Virginia’s Senate General Laws and Technology Committee on Monday rejected a bill aimed at banning sexual orientation discrimination in state hiring.
The legislation, known as SB 263 and introduced by state Democratic Senator Adam Ebbin, was defeated in an 8-7 party-line vote. The legislation would also have prohibited discrimination based based on race, color, religion, national origin, sex, pregnancy, childbirth or related medical conditions, age, marital status, disability, or status as a veteran.
A similar measure was passed by the Senate last year when it had a Democratic majority, only to be defeated in the Republican-led House of Delegates. Republicans won effective control of the Senate in the November election.
Ebbin, D-Alexandria, had the support of labor unions, teacher and public-employee associations, and AARP, the over-50 lobby group. The socially conservative Family Foundation and the Virginia Association of Independent Baptists opposed the measure.
Opponents had suggested that the bill was unneeded because, they said, there was no evidence that anti-gay discrimination actually occurs.
This opinion appears to contradict several recorded incidents of discrimination, including the following from the Human Rights Campaign:
Linda, an attorney, relocated to Virginia when her partner accepted a faculty position at a university there. In August 2000, Linda was invited for a second interview at a Virginia law firm. During the interview, Linda was asked why she was moving to Virginia, and she replied that her spouse had taken a position at a local university. The law firm asked Linda to come back for a final interview, which would include a dinner with all the partners and their spouses “to make sure we all got along.” At that point, Linda told one of the partners at the law firm that her spouse was a woman. Soon after, Linda was told that the firm would not hire a lesbian and she should not bother coming to the third interview.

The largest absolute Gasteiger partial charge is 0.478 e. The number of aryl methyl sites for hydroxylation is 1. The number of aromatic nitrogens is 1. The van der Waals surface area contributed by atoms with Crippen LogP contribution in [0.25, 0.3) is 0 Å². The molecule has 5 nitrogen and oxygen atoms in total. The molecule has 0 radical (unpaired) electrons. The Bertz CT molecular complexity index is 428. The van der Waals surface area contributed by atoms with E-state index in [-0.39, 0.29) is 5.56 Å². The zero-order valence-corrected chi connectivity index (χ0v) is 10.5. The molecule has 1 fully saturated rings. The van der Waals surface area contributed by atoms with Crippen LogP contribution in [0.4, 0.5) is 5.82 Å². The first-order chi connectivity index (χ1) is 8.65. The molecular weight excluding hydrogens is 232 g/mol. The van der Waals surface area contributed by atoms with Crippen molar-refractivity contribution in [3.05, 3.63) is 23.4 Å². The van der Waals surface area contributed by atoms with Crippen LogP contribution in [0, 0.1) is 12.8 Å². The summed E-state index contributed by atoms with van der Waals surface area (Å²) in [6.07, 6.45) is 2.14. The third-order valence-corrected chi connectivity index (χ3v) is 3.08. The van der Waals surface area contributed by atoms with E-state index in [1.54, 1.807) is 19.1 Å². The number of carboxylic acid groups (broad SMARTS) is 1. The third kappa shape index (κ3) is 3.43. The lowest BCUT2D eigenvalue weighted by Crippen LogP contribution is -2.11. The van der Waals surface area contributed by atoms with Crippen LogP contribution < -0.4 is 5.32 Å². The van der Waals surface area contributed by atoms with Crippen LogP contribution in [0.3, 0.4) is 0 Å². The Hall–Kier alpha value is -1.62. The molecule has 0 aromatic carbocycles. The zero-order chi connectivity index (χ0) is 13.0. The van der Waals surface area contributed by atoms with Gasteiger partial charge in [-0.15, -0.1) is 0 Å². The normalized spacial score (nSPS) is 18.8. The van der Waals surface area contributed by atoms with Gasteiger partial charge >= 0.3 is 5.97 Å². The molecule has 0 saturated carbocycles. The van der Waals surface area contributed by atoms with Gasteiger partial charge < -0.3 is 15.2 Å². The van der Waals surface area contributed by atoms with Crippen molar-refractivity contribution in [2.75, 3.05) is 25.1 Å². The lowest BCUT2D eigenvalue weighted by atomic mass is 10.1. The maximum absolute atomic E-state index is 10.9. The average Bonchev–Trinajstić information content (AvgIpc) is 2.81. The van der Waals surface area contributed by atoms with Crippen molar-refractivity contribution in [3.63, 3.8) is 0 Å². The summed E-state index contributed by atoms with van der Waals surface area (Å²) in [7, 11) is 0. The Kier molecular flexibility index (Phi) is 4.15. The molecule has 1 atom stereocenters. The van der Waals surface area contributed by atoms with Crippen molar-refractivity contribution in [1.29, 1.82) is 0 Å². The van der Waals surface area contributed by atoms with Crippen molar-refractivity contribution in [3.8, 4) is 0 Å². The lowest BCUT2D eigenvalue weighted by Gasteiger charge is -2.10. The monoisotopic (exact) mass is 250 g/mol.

LGBT rights group Equality Virginia, who had strongly advocated for the bill, points out on its campaign page that two separate polls show that Virginians overwhelmingly support LGBT workplace rights, with 87% of Virginians saying that gay and lesbian employees have a right to be protected from workplace discrimination.
In 29 states including Virginia, it is still legal to fire someone for being gay, and in 34 states it is legal to fire someone solely for being transgender.
Former Virginia Governors Mark Warner and Tim Kaine issued executive orders barring discrimination on the basis of sexual orientation, however presiding Governor Bob McDonnell refused to do so when he took up the position.
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